You don’t want to seem paranoid, but if you suspect something is not right with your loved one who is living in a nursing home, you have the right—and perhaps the obligation—to ask some questions. It is true that some nursing homes are understaffed, and some staff members do not receive the training they need to do the job well. However, your loved one’s health and wellbeing may be at risk if neglect leads to pressure ulcers.
Pressure ulcers, or bedsores, form when someone remains in the same position too long without moving. The pressure of the surface, even a soft mattress, compresses skin tissue against bones, which cuts off the blood supply and causes the tissue to deteriorate and die. Left unchecked, these sores can lead to life-threatening injuries.
Questioning your loved one’s care
Because your loved one’s aging skin may already be delicate, he or she is far more susceptible to pressure ulcers. Additional risk factors may include incontinence that irritates the skin, diabetes, poor nutrition and certain diseases like cancer or Alzheimer’s. Since these risk factors are prominent in nursing homes, you would expect your loved one’s staff to take precautions. If your loved one suffers from bedsores, you may ask the following questions:
- How long did your loved one sit in the chair or lie in one position in the bed without help to move?
- What are the policies for changing and laundering your loved one’s clothing?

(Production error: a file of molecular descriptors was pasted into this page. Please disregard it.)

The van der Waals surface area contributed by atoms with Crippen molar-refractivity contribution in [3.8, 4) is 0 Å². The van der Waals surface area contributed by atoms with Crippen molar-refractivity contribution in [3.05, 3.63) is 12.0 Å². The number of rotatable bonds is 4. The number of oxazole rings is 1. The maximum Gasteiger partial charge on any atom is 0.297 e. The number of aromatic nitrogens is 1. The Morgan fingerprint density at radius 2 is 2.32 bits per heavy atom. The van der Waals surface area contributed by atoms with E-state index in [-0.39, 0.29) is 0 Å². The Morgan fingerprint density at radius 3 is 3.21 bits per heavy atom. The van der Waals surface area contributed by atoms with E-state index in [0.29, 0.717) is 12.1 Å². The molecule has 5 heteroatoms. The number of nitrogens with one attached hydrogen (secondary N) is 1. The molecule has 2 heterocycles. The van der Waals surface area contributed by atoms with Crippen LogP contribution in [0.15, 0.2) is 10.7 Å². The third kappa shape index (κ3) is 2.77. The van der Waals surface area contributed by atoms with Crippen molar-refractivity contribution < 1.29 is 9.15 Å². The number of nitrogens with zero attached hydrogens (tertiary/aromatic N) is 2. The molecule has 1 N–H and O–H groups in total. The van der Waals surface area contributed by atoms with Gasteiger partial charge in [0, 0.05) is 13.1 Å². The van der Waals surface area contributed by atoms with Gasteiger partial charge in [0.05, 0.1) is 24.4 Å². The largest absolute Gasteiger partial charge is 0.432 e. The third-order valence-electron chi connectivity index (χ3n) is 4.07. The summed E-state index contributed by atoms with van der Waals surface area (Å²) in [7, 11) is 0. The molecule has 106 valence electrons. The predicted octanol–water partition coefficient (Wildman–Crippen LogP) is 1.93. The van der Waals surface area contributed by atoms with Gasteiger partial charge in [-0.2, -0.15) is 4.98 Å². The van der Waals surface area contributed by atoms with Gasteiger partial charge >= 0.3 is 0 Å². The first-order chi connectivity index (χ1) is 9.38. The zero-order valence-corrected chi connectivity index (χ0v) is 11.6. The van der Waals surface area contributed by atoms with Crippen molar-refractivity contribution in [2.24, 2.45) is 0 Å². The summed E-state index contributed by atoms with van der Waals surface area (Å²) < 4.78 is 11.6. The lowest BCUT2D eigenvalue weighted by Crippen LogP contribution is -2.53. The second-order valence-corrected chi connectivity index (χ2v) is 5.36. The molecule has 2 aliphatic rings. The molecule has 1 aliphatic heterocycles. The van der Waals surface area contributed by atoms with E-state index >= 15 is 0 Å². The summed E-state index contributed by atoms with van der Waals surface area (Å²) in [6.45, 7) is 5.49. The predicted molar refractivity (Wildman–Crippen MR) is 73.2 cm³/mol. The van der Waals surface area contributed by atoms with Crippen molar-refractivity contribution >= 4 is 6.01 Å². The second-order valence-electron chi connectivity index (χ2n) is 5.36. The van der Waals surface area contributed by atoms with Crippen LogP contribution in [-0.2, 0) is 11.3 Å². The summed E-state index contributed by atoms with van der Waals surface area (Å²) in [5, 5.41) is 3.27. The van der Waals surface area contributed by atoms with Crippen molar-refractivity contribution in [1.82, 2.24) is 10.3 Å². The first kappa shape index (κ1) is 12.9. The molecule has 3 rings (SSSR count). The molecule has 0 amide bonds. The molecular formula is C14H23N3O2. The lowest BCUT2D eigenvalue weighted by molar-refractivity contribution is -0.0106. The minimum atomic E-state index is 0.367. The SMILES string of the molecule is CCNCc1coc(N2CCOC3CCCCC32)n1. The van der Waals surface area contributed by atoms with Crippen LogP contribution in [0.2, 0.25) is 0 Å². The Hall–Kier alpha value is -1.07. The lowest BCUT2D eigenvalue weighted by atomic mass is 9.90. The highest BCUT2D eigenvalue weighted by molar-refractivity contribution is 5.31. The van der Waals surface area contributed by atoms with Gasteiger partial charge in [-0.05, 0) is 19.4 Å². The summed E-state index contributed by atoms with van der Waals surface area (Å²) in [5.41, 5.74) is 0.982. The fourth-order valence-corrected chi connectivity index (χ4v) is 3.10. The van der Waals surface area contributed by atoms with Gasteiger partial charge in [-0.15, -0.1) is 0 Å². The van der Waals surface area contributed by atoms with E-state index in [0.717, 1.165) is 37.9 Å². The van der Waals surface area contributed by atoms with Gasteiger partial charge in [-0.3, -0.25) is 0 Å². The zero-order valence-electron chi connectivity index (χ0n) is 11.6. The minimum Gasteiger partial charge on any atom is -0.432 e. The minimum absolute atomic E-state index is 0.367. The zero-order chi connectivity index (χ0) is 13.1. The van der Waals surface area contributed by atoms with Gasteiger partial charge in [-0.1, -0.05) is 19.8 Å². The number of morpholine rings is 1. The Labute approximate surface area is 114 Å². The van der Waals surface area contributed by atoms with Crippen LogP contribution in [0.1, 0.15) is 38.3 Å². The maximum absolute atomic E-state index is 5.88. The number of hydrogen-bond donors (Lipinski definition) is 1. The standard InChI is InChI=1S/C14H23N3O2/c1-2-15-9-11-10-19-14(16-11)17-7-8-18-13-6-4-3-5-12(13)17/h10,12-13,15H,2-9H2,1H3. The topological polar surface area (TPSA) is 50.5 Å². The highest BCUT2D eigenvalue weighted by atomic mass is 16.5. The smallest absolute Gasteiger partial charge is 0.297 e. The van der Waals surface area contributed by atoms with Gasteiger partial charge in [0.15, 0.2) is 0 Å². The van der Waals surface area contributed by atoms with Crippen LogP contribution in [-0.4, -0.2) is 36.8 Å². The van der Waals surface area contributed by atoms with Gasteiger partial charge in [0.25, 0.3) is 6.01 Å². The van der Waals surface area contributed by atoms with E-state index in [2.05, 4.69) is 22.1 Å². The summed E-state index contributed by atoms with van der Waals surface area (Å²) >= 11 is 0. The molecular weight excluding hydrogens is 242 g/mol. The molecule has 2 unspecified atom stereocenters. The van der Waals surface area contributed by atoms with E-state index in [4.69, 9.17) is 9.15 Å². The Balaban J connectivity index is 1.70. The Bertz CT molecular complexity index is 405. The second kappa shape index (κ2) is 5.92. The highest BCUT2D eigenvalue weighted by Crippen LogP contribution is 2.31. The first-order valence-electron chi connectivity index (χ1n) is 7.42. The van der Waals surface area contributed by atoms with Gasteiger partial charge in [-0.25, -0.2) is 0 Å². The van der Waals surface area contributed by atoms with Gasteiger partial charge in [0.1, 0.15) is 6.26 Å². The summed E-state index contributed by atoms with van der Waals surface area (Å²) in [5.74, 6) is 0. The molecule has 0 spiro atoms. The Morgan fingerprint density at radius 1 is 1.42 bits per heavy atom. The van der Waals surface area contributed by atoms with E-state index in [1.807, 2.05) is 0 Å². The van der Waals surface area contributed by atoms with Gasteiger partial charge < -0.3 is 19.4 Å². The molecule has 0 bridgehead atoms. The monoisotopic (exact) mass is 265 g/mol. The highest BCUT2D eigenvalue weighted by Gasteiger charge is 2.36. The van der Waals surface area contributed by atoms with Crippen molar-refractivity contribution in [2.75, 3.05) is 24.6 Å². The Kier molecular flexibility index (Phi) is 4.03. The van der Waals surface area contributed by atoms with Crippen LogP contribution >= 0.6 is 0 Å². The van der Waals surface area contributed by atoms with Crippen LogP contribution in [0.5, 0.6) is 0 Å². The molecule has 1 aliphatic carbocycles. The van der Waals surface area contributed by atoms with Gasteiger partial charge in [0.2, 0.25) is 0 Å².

- Does your loved one routinely sit or lie in soiled clothing and bedsheets?
- Why did the nursing home staff fail to notice the early signs of a pressure ulcer when bathing your loved one?
- Did the nursing staff bathe your loved one frequently enough to keep his or her skin clean and to check for delicate areas in the skin?
- Does the nursing home staff take the time to check residents daily for early signs of pressure ulcers, such as changes in skin color or temperature?
- Is the nursing home making sure your loved one receives nutritional meals to avoid becoming too thin?
In very delicate skin, it is not always possible to avoid bedsores, but once they begin to develop, a skilled staff can treat them quickly to prevent them from worsening. An untreated pressure ulcer can spread as deep as the bone and may even affect nearby organs. This may lead to surgical procedures, painful treatments and permanent injury. If your loved one has untreated bedsores that have caused great suffering, you may wish to speak to an attorney about your options for holding the Maryland nursing home accountable.